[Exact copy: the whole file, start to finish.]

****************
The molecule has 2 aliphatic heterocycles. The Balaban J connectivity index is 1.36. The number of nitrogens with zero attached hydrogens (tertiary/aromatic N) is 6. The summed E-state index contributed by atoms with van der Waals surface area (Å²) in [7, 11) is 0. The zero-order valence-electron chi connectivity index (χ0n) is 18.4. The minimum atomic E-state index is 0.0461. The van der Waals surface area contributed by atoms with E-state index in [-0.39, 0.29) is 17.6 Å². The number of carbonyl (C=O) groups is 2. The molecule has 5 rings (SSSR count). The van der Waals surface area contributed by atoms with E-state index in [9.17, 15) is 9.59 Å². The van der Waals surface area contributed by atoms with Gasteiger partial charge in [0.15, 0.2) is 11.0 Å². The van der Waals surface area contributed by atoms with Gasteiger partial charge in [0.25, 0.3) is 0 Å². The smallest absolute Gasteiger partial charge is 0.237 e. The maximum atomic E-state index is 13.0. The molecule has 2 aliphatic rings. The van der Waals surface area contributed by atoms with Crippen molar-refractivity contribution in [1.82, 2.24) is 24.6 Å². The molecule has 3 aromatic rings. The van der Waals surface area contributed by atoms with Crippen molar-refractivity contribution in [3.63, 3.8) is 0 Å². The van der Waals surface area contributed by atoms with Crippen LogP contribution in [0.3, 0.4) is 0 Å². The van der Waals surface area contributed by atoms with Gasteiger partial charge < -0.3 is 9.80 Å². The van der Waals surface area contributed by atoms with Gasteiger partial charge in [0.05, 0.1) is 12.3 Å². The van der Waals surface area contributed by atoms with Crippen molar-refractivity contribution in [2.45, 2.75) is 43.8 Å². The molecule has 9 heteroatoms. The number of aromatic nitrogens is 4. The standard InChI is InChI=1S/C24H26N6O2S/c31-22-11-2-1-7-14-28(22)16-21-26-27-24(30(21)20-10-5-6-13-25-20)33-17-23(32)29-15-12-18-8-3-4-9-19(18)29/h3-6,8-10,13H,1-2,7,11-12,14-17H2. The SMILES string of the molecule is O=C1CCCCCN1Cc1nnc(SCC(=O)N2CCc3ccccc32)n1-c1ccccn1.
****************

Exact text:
The molecule has 2 aliphatic heterocycles. The Balaban J connectivity index is 1.36. The number of nitrogens with zero attached hydrogens (tertiary/aromatic N) is 6. The summed E-state index contributed by atoms with van der Waals surface area (Å²) in [7, 11) is 0. The zero-order valence-electron chi connectivity index (χ0n) is 18.4. The minimum atomic E-state index is 0.0461. The van der Waals surface area contributed by atoms with E-state index in [-0.39, 0.29) is 17.6 Å². The number of carbonyl (C=O) groups is 2. The molecule has 5 rings (SSSR count). The van der Waals surface area contributed by atoms with E-state index in [9.17, 15) is 9.59 Å². The van der Waals surface area contributed by atoms with Gasteiger partial charge in [0.15, 0.2) is 11.0 Å². The van der Waals surface area contributed by atoms with Gasteiger partial charge in [0.25, 0.3) is 0 Å². The smallest absolute Gasteiger partial charge is 0.237 e. The maximum atomic E-state index is 13.0. The molecule has 2 aliphatic rings. The van der Waals surface area contributed by atoms with Crippen molar-refractivity contribution in [1.82, 2.24) is 24.6 Å². The molecule has 3 aromatic rings. The van der Waals surface area contributed by atoms with Crippen molar-refractivity contribution in [3.63, 3.8) is 0 Å². The van der Waals surface area contributed by atoms with Crippen LogP contribution in [0.3, 0.4) is 0 Å². The van der Waals surface area contributed by atoms with Gasteiger partial charge < -0.3 is 9.80 Å². The van der Waals surface area contributed by atoms with Gasteiger partial charge in [0.05, 0.1) is 12.3 Å². The van der Waals surface area contributed by atoms with Crippen molar-refractivity contribution in [2.45, 2.75) is 43.8 Å². The molecule has 9 heteroatoms. The number of aromatic nitrogens is 4. The standard InChI is InChI=1S/C24H26N6O2S/c31-22-11-2-1-7-14-28(22)16-21-26-27-24(30(21)20-10-5-6-13-25-20)33-17-23(32)29-15-12-18-8-3-4-9-19(18)29/h3-6,8-10,13H,1-2,7,11-12,14-17H2. The SMILES string of the molecule is O=C1CCCCCN1Cc1nnc(SCC(=O)N2CCc3ccccc32)n1-c1ccccn1.